The Day After Tomorrow

The Day After Tomorrow

2004, PG-13, 124 min. Directed by Roland Emmerich. Starring Dennis Quaid, Jake Gyllenhaal, Ian Holm, Emmy Rossum, Dash Mihok, Sela Ward, Tamlyn Tomita.

REVIEWED By Marc Savlov, Fri., May 28, 2004

Poor New York City. As if it didn’t have enough to worry about these days, director Roland Emmerich, who previously blew the Big Apple to pieces in Independence Day and lost a gigantic green Digimon in its cavernous byways in Godzilla has now returned to not only flood the city but flash-freeze it as well – along with virtually all of the Northern Hemisphere. (Apparently the Native Americans had the right idea when they handed over Manhattan to the Dutch.)

This newest popcorn disaster film is right in line with the director’s previous outings – the plot schematics closely mirror those films, with the protagonists having to venture far from safety to rescue wayward loved ones caught up in the chaos – but tempered this time with an eco-friendly message sure to provoke screeds from Rush Limbaugh and his ilk and furrowed brows from the Greens. Politics aside, this tale of the near-instantaneous onset of another ice age caused by global warming is great fun for those of us who enjoy watching civilization take a pounding now and again. (It speaks to some sort of collective masochism that we take such pleasure in watching ourselves be flattened, or, more likely, we just get a kick out of destruction – cinematically it does, after all, date back at least to 1936’s San Francisco, if not the early silent newsreels.)

Quaid plays paleoclimatologist Jack Hall, who, along with scientist Ian Holm, discovers that unchecked global warming has caused a disruption of the planet’s warm water ocean currents, which in turn causes huge ice shelves to calve off of the poles and raise sea levels precipitously. Cue nature’s wrath at the United States’ shortsighted pummeling of the Kyoto Accord and enter cyclones that smash Los Angeles, bowling ball-sized hail in Japan, and land-borne hurricanes across the globe that funnel in subzero temperatures from the upper atmosphere and unleash blizzards and worse on the upper 48. Quaid, in full "I told you so" mode, sets off to track down son Sam (Gyllenhaal) in NYC while a Dick Cheney look-alike watches haplessly from D.C. as thousands of Americans migrate southward in a nifty dig at the nation’s continuing illegal immigrant debate.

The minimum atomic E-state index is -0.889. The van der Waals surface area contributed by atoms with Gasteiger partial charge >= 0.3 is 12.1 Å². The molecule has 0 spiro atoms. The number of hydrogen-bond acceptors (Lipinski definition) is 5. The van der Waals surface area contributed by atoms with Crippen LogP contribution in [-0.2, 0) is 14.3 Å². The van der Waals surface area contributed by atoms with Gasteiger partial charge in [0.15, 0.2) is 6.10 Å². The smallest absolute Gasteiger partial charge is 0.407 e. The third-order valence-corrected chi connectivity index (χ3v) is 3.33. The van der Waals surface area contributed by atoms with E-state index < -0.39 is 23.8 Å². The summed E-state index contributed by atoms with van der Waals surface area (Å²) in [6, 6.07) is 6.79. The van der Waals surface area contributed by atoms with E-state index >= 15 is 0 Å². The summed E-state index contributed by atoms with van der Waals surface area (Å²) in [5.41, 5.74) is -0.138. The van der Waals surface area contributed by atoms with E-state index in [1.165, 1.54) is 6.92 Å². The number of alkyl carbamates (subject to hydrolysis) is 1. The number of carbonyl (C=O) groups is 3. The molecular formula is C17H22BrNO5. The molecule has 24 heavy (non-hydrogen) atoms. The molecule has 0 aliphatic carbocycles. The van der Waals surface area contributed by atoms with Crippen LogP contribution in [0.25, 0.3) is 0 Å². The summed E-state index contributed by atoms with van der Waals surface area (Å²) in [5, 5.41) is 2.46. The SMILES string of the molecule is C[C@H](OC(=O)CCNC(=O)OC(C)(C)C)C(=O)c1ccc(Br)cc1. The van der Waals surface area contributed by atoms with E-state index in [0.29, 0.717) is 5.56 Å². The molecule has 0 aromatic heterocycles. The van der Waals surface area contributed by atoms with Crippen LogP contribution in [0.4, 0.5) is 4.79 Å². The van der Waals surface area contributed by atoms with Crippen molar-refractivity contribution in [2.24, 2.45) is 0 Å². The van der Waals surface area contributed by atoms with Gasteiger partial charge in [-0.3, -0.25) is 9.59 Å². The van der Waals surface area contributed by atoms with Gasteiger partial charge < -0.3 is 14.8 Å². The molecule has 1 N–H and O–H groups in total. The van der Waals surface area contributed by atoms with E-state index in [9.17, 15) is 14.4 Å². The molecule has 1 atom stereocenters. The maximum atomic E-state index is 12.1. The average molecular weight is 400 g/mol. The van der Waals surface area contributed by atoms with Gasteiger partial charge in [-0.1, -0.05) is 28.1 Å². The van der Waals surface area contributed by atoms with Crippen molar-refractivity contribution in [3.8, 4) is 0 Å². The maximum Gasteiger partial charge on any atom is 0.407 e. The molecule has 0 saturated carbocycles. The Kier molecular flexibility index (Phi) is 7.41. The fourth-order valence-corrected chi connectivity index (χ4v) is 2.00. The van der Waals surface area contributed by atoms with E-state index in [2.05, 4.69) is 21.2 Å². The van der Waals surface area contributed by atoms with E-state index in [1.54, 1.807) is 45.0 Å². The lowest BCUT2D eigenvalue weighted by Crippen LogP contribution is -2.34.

Emmerich’s sense of irony has rarely been so pointed, and The Day After Tomorrow, for all its obvious cataclysmic set-pieces and stock characterizations, is nothing if not timely. Of course, the principal reason to see the film is for the gargantuan special-effects work, which has New York deluged by a monstrous tsunami that cascades over the Twin Towers’ footprint and washes the scum off the street, finally vindicating Taxi Driver’s Travis Bickle. Does The Day After Tomorrow merit all the press it has been generating? Probably not, as there’s precious little original about it, but Emmerich knows full well the value of subverting pre-existing visual iconography and so has the Statue of Liberty swathed in icicles, her torch and crown rising up above the newly snowy wasteland à la Planet of the Apes. It’s an image that will stick with you, even if the movie itself doesn’t.

A note to readers: Bold and uncensored, The Austin Chronicle has been Austin’s independent news source for over 40 years, expressing the community’s political and environmental concerns and supporting its active cultural scene. Now more than ever, we need your support to continue supplying Austin with independent, free press. If real news is important to you, please consider making a donation of $5, $10 or whatever you can afford, to help keep our journalism on stands.

Support the Chronicle  

More Roland Emmerich Films
Disaster flick + Dyson sphere = Roland Emmerich’s latest

Matthew Monagle, Feb. 11, 2022

Roland Emmerich goes all guns blazing recreating the pivotal sea battle

Marc Savlov, Nov. 8, 2019

More by Marc Savlov
Remembering James “Prince” Hughes, Atomic City Owner and Austin Punk Luminary
Remembering James “Prince” Hughes, Atomic City Owner and Austin Punk Luminary
The Prince is dead, long live the Prince

Aug. 7, 2022

Green Ghost and the Masters of the Stone
Texas-made luchadores-meets-wire fu playful adventure

April 29, 2022


The Day After Tomorrow, Roland Emmerich, Dennis Quaid, Jake Gyllenhaal, Ian Holm, Emmy Rossum, Dash Mihok, Sela Ward, Tamlyn Tomita

One click gets you all the newsletters listed below

Breaking news, arts coverage, and daily events

Keep up with happenings around town

Kevin Curtin's bimonthly cannabis musings

Austin's queerest news and events

All questions answered (satisfaction not guaranteed)

Information is power. Support the free press, so we can support Austin.   Support the Chronicle